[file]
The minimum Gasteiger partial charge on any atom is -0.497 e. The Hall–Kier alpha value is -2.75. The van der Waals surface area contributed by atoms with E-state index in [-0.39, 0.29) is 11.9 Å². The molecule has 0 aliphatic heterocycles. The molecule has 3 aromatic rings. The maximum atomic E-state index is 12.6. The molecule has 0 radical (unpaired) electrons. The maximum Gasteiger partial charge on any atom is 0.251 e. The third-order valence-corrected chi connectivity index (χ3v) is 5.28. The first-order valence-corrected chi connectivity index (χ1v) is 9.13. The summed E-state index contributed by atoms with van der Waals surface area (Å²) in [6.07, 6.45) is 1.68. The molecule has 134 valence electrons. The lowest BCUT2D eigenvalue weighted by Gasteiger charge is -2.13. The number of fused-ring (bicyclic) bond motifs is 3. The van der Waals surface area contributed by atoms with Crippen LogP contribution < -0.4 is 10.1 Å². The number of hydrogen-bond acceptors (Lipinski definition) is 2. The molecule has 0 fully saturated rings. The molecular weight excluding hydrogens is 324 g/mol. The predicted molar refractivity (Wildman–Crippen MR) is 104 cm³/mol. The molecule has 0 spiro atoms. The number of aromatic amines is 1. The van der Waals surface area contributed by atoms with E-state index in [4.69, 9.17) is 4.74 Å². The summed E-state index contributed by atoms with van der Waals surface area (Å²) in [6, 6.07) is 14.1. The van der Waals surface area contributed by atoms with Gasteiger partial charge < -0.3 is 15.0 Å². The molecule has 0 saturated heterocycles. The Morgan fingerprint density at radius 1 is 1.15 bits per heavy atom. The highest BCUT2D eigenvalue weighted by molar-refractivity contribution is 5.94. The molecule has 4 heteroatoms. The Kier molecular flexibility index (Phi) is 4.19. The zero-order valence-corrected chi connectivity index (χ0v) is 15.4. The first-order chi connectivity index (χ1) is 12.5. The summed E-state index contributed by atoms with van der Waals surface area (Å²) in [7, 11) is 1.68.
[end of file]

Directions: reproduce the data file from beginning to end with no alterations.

The minimum Gasteiger partial charge on any atom is -0.497 e. The Hall–Kier alpha value is -2.75. The van der Waals surface area contributed by atoms with E-state index in [-0.39, 0.29) is 11.9 Å². The molecule has 0 aliphatic heterocycles. The molecule has 3 aromatic rings. The maximum atomic E-state index is 12.6. The molecule has 0 radical (unpaired) electrons. The maximum Gasteiger partial charge on any atom is 0.251 e. The third-order valence-corrected chi connectivity index (χ3v) is 5.28. The first-order valence-corrected chi connectivity index (χ1v) is 9.13. The summed E-state index contributed by atoms with van der Waals surface area (Å²) in [6.07, 6.45) is 1.68. The molecule has 134 valence electrons. The lowest BCUT2D eigenvalue weighted by Gasteiger charge is -2.13. The number of fused-ring (bicyclic) bond motifs is 3. The van der Waals surface area contributed by atoms with Crippen LogP contribution < -0.4 is 10.1 Å². The number of hydrogen-bond acceptors (Lipinski definition) is 2. The molecule has 0 fully saturated rings. The molecular weight excluding hydrogens is 324 g/mol. The predicted molar refractivity (Wildman–Crippen MR) is 104 cm³/mol. The molecule has 0 spiro atoms. The number of aromatic amines is 1. The van der Waals surface area contributed by atoms with E-state index in [4.69, 9.17) is 4.74 Å². The summed E-state index contributed by atoms with van der Waals surface area (Å²) in [6, 6.07) is 14.1. The van der Waals surface area contributed by atoms with Gasteiger partial charge < -0.3 is 15.0 Å². The molecule has 0 saturated heterocycles. The Morgan fingerprint density at radius 1 is 1.15 bits per heavy atom. The highest BCUT2D eigenvalue weighted by molar-refractivity contribution is 5.94. The molecule has 4 heteroatoms. The Kier molecular flexibility index (Phi) is 4.19. The zero-order valence-corrected chi connectivity index (χ0v) is 15.4. The first-order chi connectivity index (χ1) is 12.5. The summed E-state index contributed by atoms with van der Waals surface area (Å²) in [7, 11) is 1.68.